Islamists Reject El Baradei as Interim Egypt Leader

More Protests Loom Sunday as Unrest Continues

By Reuters

Published July 06, 2013.
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Liberal politician Mohamed ElBaradei was chosen as Egypt’s interim Prime Minister on Saturday as the transitional administration fought to restore calm after at least 35 people were killed in Islamist protests that swept the country.

ElBaradei, a 71-year-old Nobel Peace Prize winner and former U.N. nuclear agency chief, had been favourite to head the temporary leadership installed by the military after it ousted elected President Mohamed Mursi on Wednesday.

He was holding a second meeting of the day with interim head of state Adli Mansour late on Saturday ahead of his expected appointment.

Tens of thousands of Mursi’s Muslim Brotherhood supporters took to the streets on Friday to protest against what they called a military coup, and clashes between them, security forces and anti-Mursi protesters left more than 30 people dead.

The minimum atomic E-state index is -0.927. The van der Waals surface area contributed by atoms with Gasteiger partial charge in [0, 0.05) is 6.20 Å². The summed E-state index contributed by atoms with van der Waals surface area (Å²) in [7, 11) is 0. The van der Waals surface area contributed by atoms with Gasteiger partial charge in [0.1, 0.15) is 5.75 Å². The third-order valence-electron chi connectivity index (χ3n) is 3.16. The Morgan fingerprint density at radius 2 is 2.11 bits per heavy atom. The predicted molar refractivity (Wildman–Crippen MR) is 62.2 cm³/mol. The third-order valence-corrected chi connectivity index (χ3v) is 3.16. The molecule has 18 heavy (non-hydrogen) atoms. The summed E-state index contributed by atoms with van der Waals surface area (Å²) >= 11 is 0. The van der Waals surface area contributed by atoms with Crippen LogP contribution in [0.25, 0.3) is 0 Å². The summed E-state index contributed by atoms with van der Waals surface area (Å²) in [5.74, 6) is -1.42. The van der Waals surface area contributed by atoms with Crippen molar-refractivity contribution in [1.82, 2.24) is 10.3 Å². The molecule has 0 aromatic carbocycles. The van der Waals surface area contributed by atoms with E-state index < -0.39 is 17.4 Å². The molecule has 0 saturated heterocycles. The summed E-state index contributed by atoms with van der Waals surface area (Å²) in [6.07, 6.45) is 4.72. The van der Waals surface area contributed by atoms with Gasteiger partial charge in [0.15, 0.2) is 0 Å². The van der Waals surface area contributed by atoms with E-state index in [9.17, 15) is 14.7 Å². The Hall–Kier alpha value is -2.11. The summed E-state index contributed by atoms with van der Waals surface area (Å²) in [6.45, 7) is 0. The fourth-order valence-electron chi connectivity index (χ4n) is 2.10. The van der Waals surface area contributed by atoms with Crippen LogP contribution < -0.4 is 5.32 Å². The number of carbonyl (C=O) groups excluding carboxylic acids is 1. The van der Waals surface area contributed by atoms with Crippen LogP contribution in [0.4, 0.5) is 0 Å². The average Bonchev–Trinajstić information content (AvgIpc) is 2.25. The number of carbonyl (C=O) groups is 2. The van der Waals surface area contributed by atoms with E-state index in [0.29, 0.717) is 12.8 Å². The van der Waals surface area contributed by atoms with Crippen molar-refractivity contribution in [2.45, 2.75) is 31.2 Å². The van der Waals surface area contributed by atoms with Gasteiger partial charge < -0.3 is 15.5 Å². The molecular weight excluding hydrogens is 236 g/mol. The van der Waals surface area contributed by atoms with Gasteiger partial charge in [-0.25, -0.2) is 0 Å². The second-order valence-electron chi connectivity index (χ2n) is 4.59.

Within minutes of the news that ElBaradei would be named, a senior Brotherhood official said that the Islamist movement would reject his candidacy and any other measures implemented by the army-backed administration.

“We reject this coup and all that results from it, including ElBaradei,” Farid Ismail, of the Brotherhood’s political wing the Freedom and Justice Party (FJP), told Reuters.

He described ElBaradei as “Washington’s choice”, a reference to suspicions among Brotherhood members of U.S. complicity in Mursi’s overthrow.

An Islamist coalition led by the Brotherhood also called for another wave of demonstrations on Sunday, raising the prospect of further violence that has thrown the most populous Arab nation of 84 million people into fresh turmoil.

MAJOR CHALLENGES

Those reactions underlined the challenges facing transitional powers as they seek to implement a military roadmap leading to fresh elections.

While the ouster of Egypt’s first freely elected president was greeted with jubilation on streets crammed with millions of people, his many supporters feared a return to the suppression that the Islamists endured for decades under autocratic rulers.


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